Initial results in Oregon’s 2016 primary election are in, and they show that Bernie Sanders has won the Beaver State as expected, although not by a huge margin.
Of Oregon’s 2,293,928 voters, 954,125 cast ballots, for a total turnout of 41%.
In Oregon, voters register by party, so we can also compare turnout among voters identifying with a party. Slightly more than half of the state’s Democratic voters turned out, which is a reasonably impressive figure for a primary. On the Republican side, turnout was 47.5%. 478,713 Democratic voters cast ballots, compared to 326,226 Republican voters.
Results on the Democratic side for President were as follows:
On the Republican side, Donald Trump easily cruised to victory, winning 65.19% of the vote. John Kasich, who suspended his campaign during the mail-in voting period, came in second place with 16.25%. Ted Cruz was third with 15.79%. No other candidates appeared on the ballot for the Republicans.
In other races:
- Oregon’s senior U.S. Senator Ron Wyden easily won his party’s nomination, capturing 83.76% of the vote. He’ll face Independent Steven Reynolds and Republican Mark Callahan in November.
- Each of Oregon’s incumbent U.S. Representatives won their party nominations as well. Of the incumbents, Kurt Schrader had the smallest margin of victory, possibly owing to some of the not-progressive votes he’s taken lately in Congress. Here the matchups for the fall:
- OR-01: Suzanne Bonamici (D) v. Brian J Heinrich ®
- OR-02: Greg Walden ® v. James Carey (D)
- OR-03: Earl Blumenauer (D) v. David Walker (I)
- OR-04: Peter A DeFazio (D) v. Art Robinson ®
- OR-05: Kurt Schrader (D) v. Colm Willis ®
- For Governor, Oregon’s Democratic voters backed Kate Brown, who garnered a commanding 84% of the vote. Republican voters picked Bud Pierce, who dominated a weak field with 46.62% of the vote.
- In the Secretary of State’s race, Democratic voters nominated Brad Avakian, who triumphed over Richard Devlin and Val Hoyle. Avakian won with 39.12% of the vote compared to Hoyle’s 33.87% and Devlin’s 26.25%. Republicans overwhelmingly nominated Dennis Richardson.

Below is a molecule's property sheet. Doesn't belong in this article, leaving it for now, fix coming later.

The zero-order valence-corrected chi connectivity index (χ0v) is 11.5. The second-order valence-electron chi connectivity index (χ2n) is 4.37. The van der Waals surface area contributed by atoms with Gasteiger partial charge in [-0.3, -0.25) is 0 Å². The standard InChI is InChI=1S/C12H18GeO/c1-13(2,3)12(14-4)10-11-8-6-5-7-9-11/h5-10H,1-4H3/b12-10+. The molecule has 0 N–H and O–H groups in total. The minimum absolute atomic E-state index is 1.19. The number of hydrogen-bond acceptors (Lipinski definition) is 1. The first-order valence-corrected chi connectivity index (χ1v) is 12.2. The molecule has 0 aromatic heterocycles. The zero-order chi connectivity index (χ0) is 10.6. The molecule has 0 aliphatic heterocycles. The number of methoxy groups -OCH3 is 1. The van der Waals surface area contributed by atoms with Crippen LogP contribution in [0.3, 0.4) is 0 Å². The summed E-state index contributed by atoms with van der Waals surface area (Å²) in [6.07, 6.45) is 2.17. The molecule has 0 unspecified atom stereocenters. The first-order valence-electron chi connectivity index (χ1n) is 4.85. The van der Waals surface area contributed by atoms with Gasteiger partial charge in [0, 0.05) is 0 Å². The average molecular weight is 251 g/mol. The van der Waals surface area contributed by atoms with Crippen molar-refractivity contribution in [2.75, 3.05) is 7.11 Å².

- There was no drama in the Treasurer’s race, as only one candidate appeared on each ballot. Democrat Tobias Reed will face Republican Jeff Gudman. The Attorney General’s race was also a yawnfest. Democratic incumbent Ellen Rosenblum ran unopposed in the primary. She’ll face Republican Daniel Zene Crowe, who also ran unopposed.
- Generally speaking, there wasn’t much excitement in the legislative races. However, the 40th District had an interesting contest on the Democratic side for State Representative. Mark Meek captured the nomination with 42.30% of the vote, trailed by Terry Gibson at 29.37% and Steven Cade at 27.84%. There was an even closer race in the 43rd for State Representative. Roberta Phillip-Robbins narrowly beat out Tawna Sanchez for the Democratic nomination. She had 49.51% to Sanchez’s 47.69%.
In Portland, Oregon’s largest city, there were some lopsided results:
- Ted Wheeler has won the crowded primary for Mayor of Portland. With 66,271 votes, he’s well ahead of everybody else.
- For Commissioner Position 1, voters backed Amanda Fritz. For Position 4, they backed Steve Novick.
Oregon is the third and final state in the inner Pacific Northwest to hold a nominating event on the Democratic side.
Washington Democrats held caucuses on March 26th, while Idaho Democrats caucused several days prior on March 22nd. Alaska and Hawaii Democrats also joined Washington Democrats in holding caucuses on March 26th.
Montana will be the last state in the Pacific Northwest to weigh in. Its primary will take place at the end of the season, on June 7th, along with California, New Jersey, South Dakota, and New Mexico. North Dakota Democrats will also caucus that day.
The District of Columbia will hold its primary on June 14th, 2016, at the very end of the nominating calendar. At that point, all U.S. jurisdictions will have held nominating events, and the season will have drawn to a close.